My New Backpack

When I got my first job, I went out and bought a briefcase. It was nice – brown leather with the combination clasps. The problem was that I had nothing to put into it. Let’s be honest, my entry-level position wasn’t very important. I was basically a cut-up and had no intention of transporting critical documents home for late evening work. So I loaded it with old files and a few magazines to make it look like I had important stuff going on. Every morning I would plop it on my desk, turn the combination, and pretend to get things out of it like everyone else. I forgot the combination at some point and just quit opening it. Nobody noticed…

Briefcases are another one of those things like rotary phones that are quickly becoming relics of a bygone era. Backpacks have become the modern-day briefcase. With the weight of laptops it makes much more sense to put it on your back rather than lug it around. I’m very picky about my backpacks. How do you rate them? Strong straps, durable construction, roomy compartments, easy access. All of those things are important.

But I have a new backpack.

I’ve been a big lummox all my life. My first Army ID listed me as 6’ 3”, 197 lbs. Over the years, I’ve lost on one side and gained on the other. When these petite little girls started coming in my life, I loved putting them on my shoulders like a backpack. Their favorite way to get up there was to have me swing them back and forth a few times, and then arc them up and over my head until they were seated on top. I did that once at a Braves game and the whole section gasped as if I were throwing her out onto the field. Calm down, people… this is how we do things in giant-world.

DSCN0328Sometimes I would carry them two at a time on my back. It was a trick to get them up there but they could sit comfortably front to back.

I wonder what the perspective is like from someone’s shoulders. Like many childhood things, there comes a time when you are too big to get on top of another so you must look for yourself and your own height is all you get. When my girls got too big, I started carrying the family supplies on my back like a pack mule.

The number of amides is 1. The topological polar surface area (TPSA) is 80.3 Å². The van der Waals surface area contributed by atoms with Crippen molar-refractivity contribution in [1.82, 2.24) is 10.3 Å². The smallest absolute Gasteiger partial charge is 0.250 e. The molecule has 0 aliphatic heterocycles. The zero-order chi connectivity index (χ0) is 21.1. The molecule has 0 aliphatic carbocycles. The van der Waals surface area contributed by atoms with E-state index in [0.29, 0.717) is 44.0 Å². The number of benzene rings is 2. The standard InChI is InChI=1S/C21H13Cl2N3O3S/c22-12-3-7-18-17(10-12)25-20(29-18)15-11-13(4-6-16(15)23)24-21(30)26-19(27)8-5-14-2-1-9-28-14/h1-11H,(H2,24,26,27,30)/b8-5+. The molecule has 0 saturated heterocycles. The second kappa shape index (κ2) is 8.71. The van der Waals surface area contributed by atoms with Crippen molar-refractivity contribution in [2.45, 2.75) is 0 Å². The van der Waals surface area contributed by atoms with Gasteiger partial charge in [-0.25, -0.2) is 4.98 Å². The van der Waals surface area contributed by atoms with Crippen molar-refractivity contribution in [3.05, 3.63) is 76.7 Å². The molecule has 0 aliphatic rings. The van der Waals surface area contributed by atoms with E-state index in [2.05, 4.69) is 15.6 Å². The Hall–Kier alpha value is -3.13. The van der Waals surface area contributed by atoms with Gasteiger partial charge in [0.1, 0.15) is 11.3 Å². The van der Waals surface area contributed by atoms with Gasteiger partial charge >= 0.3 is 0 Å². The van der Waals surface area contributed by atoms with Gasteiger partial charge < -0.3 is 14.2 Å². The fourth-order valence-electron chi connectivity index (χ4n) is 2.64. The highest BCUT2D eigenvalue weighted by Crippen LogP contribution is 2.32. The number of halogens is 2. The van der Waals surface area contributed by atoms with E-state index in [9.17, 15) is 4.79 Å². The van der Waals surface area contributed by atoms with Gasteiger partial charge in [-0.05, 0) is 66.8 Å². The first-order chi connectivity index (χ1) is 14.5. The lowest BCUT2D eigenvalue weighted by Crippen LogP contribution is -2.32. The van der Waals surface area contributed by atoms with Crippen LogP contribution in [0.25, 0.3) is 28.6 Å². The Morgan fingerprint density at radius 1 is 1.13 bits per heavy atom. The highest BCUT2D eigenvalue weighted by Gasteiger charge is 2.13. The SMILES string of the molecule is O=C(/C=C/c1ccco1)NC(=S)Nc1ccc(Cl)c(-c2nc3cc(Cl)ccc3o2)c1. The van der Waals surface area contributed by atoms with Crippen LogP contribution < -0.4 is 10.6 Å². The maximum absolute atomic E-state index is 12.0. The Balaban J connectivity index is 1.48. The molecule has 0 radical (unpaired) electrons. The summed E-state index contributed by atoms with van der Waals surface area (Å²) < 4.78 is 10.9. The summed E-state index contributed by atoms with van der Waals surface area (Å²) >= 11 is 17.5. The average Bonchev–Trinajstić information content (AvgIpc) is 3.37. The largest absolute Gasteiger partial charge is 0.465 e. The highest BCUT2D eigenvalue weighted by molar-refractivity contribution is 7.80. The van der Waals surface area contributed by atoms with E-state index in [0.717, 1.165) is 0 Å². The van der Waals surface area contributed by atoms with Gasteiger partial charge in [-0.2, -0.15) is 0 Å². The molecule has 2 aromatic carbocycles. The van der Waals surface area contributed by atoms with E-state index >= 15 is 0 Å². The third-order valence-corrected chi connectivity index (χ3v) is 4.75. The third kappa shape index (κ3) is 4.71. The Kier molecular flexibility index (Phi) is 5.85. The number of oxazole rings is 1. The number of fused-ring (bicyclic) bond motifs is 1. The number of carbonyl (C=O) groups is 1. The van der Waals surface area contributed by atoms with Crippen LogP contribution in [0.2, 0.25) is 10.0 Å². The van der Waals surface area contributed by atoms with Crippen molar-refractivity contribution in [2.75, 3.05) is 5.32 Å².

But my new backpack.

My new backpack is neither functional nor roomy. In fact, it has one small zippered pouch barely big enough for my phone. Still, I love it. I love it because it reminds me of when my life was whole and my family intact. It is as whimsical as the unchallenged man I used to be… before my Kylie died.OLYMPUS DIGITAL CAMERA

I carried Kylie on my shoulders more than any of them because she couldn’t keep up with her sisters on her little legs. When we would go to the zoo, park, or anywhere that required a lot of walking, she would inevitably hold her hands in the air to be picked up and I could never resist that smile. So I carried her. I carried her around the house when her leg began to hurt and I carried her when her body was depleted from chemo. The night she died I carried her to the hearse so there would be no stretcher in my house. And now my shoulders are empty because I can’t carry her anymore.

But maybe there’s a way…

This is my new backpack.

It’s a penguin because Kylie loved penguins. I have carried it around the zoo, the beach, and now Disney World. I probably look like an idiot… in fact I’m sure I do. But I’ve never cared much about that. You see, for some peculiar reason, when I carry it I feel like I’ve got my little girl on my shoulders and she can see things she might have otherwise missed. I know it’s stupid, but lots of things in life are stupid and most things about death are, so I’m just going to carry my penguin around.

If you’re on vacation somewhere and see a big, dopey guy with a little penguin backpack, stop and say hi. I’m not as crazy as I seem, although that is debatable.

The way I see it from up here, I’m just sharing life with my baby the only way I know how.